In addition to the above method, the Tendulkar Committee used the NSSOs expenditure data for 2004-05 to re-work the poverty line figures which deemed that a person spending less than Rs 20 per day in urban areas and Rs 15 in rural areas was below poverty line. The Committee also applied the consumer price index (CPI) for industrial workers for urban areas and CPI for agriculture workers in rural areas to arrive at the BPL expenditure of Rs 32 in urban areas and Rs 26 in rural areas. The reduced figures of Rs 28 and Rs 22 are obviously raising eyebrows now.

We can argue about these figures till cows come home. However, we miss the point that these figures have to be seen in conjunction with benefits received by the poor in form of subsidised food grains, free school education, free treatment in government and charitable hospitals and mid-day meals for children in schools.

Amongst other media, the Tendulkar Committee figures received flak in a TV show. But a closer scrutiny of the aam aadmi interviewed during the show will reveal that they fell short of the Rs 950/month/family member expenditure, only when they either aspired to send children to private schools, or wanted better housing. So, poverty line is not just about statistics. It’s also about aspirations of the poor in the country. In recent times for example, there has been a large increase in use of electronic equipments in houses in slum areas. Many people living in such areas use mobile phones.

In other words, perception of poverty varies from person to person, country to country and from one context to another. So, there is no sense in slamming a statistical methodology.

The government is already in the midst of carrying out a fresh BPL survey, which hopefully will help to refine this data. But while we should review methodologies that define poverty line, political parties must shun narrow vote bank politics. It does not matter whether the percentage of poor is 40 per cent or 30 per cent. The bottom line is that we are talking of at least 350 million poor people in India. So, the focus of all stakeholders ought to be on ideas to eradicate poverty in a sustainable manner over a period of time. Education, family planning and employment generation, through economic growth, will help.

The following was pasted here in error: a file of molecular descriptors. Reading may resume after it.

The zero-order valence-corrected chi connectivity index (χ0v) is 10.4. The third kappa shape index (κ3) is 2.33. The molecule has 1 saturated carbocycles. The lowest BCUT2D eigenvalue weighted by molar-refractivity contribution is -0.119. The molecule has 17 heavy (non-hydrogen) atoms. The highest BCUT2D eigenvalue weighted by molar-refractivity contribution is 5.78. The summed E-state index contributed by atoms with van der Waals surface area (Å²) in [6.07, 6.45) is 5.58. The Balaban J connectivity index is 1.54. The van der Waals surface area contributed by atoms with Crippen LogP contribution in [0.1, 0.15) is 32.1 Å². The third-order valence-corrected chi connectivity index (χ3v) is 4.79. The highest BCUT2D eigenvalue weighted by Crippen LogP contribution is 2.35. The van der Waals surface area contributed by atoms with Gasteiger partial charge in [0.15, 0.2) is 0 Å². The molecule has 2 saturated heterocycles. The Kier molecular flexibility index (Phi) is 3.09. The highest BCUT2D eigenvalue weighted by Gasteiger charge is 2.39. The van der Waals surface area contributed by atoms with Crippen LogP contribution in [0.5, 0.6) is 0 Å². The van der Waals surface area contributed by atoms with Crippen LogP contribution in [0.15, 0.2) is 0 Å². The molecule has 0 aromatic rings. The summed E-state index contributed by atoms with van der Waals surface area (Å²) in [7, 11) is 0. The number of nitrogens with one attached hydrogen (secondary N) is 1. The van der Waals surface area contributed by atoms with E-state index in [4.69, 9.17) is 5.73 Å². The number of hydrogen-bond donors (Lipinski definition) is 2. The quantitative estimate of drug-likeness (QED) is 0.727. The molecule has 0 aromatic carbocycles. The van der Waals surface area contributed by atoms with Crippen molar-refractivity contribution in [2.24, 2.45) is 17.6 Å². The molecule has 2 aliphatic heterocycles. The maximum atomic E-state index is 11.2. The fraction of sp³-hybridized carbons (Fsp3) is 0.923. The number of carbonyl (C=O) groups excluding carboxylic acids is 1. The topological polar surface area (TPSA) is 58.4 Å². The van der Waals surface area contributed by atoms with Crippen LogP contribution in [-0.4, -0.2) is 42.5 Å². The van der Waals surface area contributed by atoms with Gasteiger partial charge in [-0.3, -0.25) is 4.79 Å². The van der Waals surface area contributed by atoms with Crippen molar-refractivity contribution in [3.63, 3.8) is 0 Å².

A word of caution. Whatever the definition of poverty, it would almost always decrease the number of people below the poverty line. It would also have to reckon with a younger, more ambitious and urbanised Indian population. Hence, whichever government is in power, it has no choice but to find greater resources to alleviate poverty. But subsidies it provides should only be for basic food and education. It should use the funds locked in needless subsidies to create employment opportunities. This also means that policy reforms and structural changes would be needed if one is serious about improving the plight of the poor in India.

The author is a former UN consultant on poverty alleviation; director, CSO; and director, Ministry of Rural Development, GOI

Report: 2014 global report on poverty measurement with the progress out of poverty index

Report: Report of the expert group to recommend the detailed methodology for the identification of families living below poverty line in the urban areas

Report: Poverty estimates for 2011-12

Report: Report of the expert group to review the methodology for estimation of poverty (Tendulkar Committee Report)